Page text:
Trustees still undecided on tuition price

Though the April 24 meeting of the Board of Trustees was announced as the annual tuition hearing, students won’t know how much tuition and fees will be until July 10. Instead, the presentation was a report on the state of the College’s finances and how the College is looking to spend its money next year and in the future.

The board made clear from the beginning that there would be no guidance about tuition at the meeting.

“We will not be proposing scenarios or fees,” College President R. Barbara Gitenstein said.

“We are not at a place where we have enough information about the governor’s budget,” Stacy Holland, board chair, agreed. “This is a State of the Union, so to speak.”

Gitenstein said the financial outlook this year for the College is “infinitely better than last year.” The governor’s proposed budget includes a $1.6 million base appropriations increase and $200,000 to $500,000 to cover the 2007 cost-of-living adjustments in the state-negotiated union contracts, for a total increase of $1.8 million to $2.1 million.

However, in the last six years, College treasurer Barbara Wineberg, said the College has seen a $28.5 million increase in the costs it must shoulder. That includes $7.8 million in base appropriations cuts from the state, $10.4 million in increased salaries, $1.8 million in Outstanding Scholar Recruitment Program (OSRP) and financial aid it has had to cover after the state discontinued that program, and $8.5 million in costs for fuel and utilities.

Thirty percent of the increased costs have been covered by cutting expenses, 5 percent by fundraising and 5 percent by reallocating reserves. The large majority, 60 percent, comes from increased tuition and fees.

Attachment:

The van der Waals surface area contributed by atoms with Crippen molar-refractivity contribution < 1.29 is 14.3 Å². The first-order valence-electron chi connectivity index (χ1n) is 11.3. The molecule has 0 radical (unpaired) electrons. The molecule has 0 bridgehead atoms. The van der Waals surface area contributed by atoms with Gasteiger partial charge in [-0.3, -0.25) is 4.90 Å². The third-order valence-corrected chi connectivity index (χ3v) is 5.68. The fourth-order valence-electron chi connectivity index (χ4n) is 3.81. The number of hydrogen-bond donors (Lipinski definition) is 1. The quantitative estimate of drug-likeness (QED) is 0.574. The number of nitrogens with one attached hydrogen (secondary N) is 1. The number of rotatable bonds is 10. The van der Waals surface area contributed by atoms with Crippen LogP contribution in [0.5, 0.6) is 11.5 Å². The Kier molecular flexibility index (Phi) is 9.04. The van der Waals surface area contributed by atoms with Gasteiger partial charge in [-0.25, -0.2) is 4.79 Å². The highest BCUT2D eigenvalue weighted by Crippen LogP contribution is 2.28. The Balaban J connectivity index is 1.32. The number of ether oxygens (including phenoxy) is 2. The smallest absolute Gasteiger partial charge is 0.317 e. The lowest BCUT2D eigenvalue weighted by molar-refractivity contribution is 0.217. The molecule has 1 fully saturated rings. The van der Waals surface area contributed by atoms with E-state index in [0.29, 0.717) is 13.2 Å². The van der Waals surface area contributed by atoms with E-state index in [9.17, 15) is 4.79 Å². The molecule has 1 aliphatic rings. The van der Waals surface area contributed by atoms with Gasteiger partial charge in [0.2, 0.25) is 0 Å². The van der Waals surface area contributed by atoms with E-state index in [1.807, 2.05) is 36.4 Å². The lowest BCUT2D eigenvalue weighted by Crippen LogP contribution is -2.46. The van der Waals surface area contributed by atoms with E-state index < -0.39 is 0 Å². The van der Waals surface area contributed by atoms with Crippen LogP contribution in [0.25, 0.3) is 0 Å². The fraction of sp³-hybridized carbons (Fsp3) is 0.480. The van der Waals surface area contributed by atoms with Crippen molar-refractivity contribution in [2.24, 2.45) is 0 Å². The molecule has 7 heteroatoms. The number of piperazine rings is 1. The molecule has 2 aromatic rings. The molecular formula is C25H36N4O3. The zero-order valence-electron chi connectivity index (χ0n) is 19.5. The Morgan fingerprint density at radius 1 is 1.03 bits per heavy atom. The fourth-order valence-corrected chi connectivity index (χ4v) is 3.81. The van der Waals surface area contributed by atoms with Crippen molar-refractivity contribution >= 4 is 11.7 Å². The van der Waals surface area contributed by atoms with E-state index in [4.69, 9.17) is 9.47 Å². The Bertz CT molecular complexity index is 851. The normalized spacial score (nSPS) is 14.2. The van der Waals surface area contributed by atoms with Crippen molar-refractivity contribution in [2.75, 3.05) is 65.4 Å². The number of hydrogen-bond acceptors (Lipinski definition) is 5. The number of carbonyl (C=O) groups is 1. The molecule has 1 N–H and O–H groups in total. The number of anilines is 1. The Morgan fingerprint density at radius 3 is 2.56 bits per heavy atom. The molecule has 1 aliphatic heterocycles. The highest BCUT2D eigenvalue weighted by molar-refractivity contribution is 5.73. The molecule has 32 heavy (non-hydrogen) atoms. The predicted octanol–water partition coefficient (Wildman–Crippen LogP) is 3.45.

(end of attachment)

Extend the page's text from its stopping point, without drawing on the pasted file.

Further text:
Gitenstein said state colleges would be advocating for additional funds to cover increased salary costs. Salary costs are a perennial problem for the College because of the way the College’s union contracts are negotiated, she said. State officials in Trenton negotiate higher salaries with the unions, but often do not allocate more money to colleges to make up for the increased cost. This means the College is stuck paying for salary increases it had no say in negotiating, Gitenstein said.

Another area of advocacy is to have the state pick up more of the cost for the New Jersey STARS II program. The program is an extension of New Jersey STARS I, which allowed high school students in the top 20 percent of their class to attend community college free for two years. New Jersey STARS II allows them, once they have completed their associates’ degree in two years, to continue on to a four-year state college, also for free. The state only funds $4,000 per student, leaving the College, in many cases, with half the tab when federal need-based grants don’t appear for STARS students.

Gitenstein also said she would personally lobby for restoration of OSRP, but admitted the outlook was bleak.

“I think restoration of OSRP is slim to nothing,” Gitenstein said. “But I’m going to fight for it because it feels good.”

Wineberg said the College has a list of priorities for the 2007-2008 fiscal year.

First, the College will have to cover its mandatory increased costs, including salary increases, tuition waivers, fuel and utilities, maintenance and service contracts, and its obligation to OSRP students already enrolled at the College.

Next, the College will look to restore areas impacted by last year’s budget cuts. It will first focus on restoring the faculty positions it left vacant and then give back funding to maintenance and restoration, information technology and the various administrative positions that were cut. If there is more money, the College will look to increase funding to secure full-time legal counsel, improve student life and increase Campus Police.